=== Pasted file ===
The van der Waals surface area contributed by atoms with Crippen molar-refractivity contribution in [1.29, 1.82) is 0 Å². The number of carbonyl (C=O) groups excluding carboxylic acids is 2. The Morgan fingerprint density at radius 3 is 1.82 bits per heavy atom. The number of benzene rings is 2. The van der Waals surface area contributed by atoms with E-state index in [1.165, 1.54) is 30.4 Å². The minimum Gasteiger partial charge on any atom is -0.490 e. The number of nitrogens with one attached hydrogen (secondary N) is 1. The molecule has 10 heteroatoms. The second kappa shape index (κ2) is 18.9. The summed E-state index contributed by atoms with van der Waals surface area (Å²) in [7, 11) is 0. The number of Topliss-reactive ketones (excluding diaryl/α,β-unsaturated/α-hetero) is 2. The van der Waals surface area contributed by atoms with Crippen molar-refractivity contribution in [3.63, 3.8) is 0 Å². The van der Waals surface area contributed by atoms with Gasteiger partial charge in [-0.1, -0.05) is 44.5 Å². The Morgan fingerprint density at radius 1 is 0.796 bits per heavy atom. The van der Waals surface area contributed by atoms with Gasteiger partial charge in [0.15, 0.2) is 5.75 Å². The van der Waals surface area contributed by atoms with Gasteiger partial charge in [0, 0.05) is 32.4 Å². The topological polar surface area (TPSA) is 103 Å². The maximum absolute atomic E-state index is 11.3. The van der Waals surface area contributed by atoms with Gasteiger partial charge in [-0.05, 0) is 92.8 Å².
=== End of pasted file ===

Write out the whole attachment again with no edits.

The van der Waals surface area contributed by atoms with Crippen molar-refractivity contribution in [1.29, 1.82) is 0 Å². The number of carbonyl (C=O) groups excluding carboxylic acids is 2. The Morgan fingerprint density at radius 3 is 1.82 bits per heavy atom. The number of benzene rings is 2. The van der Waals surface area contributed by atoms with E-state index in [1.165, 1.54) is 30.4 Å². The minimum Gasteiger partial charge on any atom is -0.490 e. The number of nitrogens with one attached hydrogen (secondary N) is 1. The molecule has 10 heteroatoms. The second kappa shape index (κ2) is 18.9. The summed E-state index contributed by atoms with van der Waals surface area (Å²) in [7, 11) is 0. The number of Topliss-reactive ketones (excluding diaryl/α,β-unsaturated/α-hetero) is 2. The van der Waals surface area contributed by atoms with Crippen molar-refractivity contribution in [3.63, 3.8) is 0 Å². The van der Waals surface area contributed by atoms with Gasteiger partial charge in [-0.1, -0.05) is 44.5 Å². The Morgan fingerprint density at radius 1 is 0.796 bits per heavy atom. The van der Waals surface area contributed by atoms with Gasteiger partial charge in [0.15, 0.2) is 5.75 Å². The van der Waals surface area contributed by atoms with Gasteiger partial charge in [0, 0.05) is 32.4 Å². The topological polar surface area (TPSA) is 103 Å². The maximum absolute atomic E-state index is 11.3. The van der Waals surface area contributed by atoms with Gasteiger partial charge in [-0.05, 0) is 92.8 Å².